2 Paragraphs On - Smelling good. / by Chris Hubbard

I've always believed in the importance of smelling good. I've been known to use this example: You could be one of the most attractive people in a room, dressed in the finest or latest fashions, but smell bad, and that's the main memory you will leave with people—"something about that guy was a little foul, but his shoes were nice." Alternatively, if you smell amazing—in spite of your looks or character flaws—you have a pretty decent chance of being remembered as an appealing, quality person. When you smell good, people not only treat you more favorably, but a positive impression of you will be burned into their memory forever. Science backs this up.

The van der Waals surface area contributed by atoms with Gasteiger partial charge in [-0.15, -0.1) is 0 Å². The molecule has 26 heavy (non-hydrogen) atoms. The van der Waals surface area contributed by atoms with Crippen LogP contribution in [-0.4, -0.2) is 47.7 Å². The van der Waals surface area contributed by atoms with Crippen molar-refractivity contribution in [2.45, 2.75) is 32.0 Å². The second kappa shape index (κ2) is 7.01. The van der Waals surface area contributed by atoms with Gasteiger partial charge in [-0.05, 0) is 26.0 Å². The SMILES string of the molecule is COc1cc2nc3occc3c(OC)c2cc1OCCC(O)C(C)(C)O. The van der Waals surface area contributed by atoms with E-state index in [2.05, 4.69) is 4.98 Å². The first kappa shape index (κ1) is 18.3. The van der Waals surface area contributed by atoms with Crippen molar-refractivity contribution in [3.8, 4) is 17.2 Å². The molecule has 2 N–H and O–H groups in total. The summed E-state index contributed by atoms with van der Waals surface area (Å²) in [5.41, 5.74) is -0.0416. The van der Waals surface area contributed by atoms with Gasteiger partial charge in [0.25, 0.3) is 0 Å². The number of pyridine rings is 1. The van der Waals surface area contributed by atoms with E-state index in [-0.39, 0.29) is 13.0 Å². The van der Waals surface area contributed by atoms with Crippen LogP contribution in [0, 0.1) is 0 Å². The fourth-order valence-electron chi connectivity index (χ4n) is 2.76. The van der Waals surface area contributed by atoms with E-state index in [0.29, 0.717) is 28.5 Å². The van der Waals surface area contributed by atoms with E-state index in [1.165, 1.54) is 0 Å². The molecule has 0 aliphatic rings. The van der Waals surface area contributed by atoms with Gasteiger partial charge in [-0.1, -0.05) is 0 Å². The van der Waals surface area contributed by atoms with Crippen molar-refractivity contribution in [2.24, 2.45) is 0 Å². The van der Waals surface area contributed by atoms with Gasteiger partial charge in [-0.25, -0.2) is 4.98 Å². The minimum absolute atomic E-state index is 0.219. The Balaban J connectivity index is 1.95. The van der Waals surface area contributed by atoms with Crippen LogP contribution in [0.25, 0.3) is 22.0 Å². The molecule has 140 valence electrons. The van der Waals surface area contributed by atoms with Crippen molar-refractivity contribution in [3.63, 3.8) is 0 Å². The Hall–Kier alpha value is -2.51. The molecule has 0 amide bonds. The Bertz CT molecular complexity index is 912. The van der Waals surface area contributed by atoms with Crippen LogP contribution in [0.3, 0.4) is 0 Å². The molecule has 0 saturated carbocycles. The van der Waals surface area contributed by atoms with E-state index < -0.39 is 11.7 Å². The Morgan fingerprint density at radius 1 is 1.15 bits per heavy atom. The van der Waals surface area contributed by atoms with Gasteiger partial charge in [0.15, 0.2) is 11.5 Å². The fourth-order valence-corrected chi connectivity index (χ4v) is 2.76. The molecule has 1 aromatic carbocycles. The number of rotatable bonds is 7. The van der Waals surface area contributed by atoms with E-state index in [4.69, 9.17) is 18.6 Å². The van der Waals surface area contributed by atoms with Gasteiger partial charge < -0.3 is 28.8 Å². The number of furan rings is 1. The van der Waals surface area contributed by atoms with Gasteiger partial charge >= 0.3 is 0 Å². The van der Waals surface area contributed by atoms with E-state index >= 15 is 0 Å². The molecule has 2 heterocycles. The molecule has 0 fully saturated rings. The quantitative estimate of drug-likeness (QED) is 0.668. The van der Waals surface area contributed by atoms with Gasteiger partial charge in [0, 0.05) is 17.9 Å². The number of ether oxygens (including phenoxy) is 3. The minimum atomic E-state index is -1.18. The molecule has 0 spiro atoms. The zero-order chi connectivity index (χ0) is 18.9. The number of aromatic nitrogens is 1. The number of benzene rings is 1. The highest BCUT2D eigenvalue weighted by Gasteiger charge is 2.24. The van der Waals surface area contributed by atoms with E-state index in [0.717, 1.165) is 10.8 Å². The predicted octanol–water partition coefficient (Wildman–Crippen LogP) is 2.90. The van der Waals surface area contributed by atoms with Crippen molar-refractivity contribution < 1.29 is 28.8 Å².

The sense of smell is closely linked with memory, probably more so than any of our other senses. Bad smells were designed to repulse us because they could be a sign that something could be seriously wrong and a threat to our own health. Pleasant smells ensured us relative cleanliness and safety. Because of this, how you smell can either increase or decrease your social value—whether you feel it's fair or not—permanently. Some even believe that the best way to find your perfect match could be through the nose, such as this fascinating new dating site that uses smell instead of looks to find you a date. 

 

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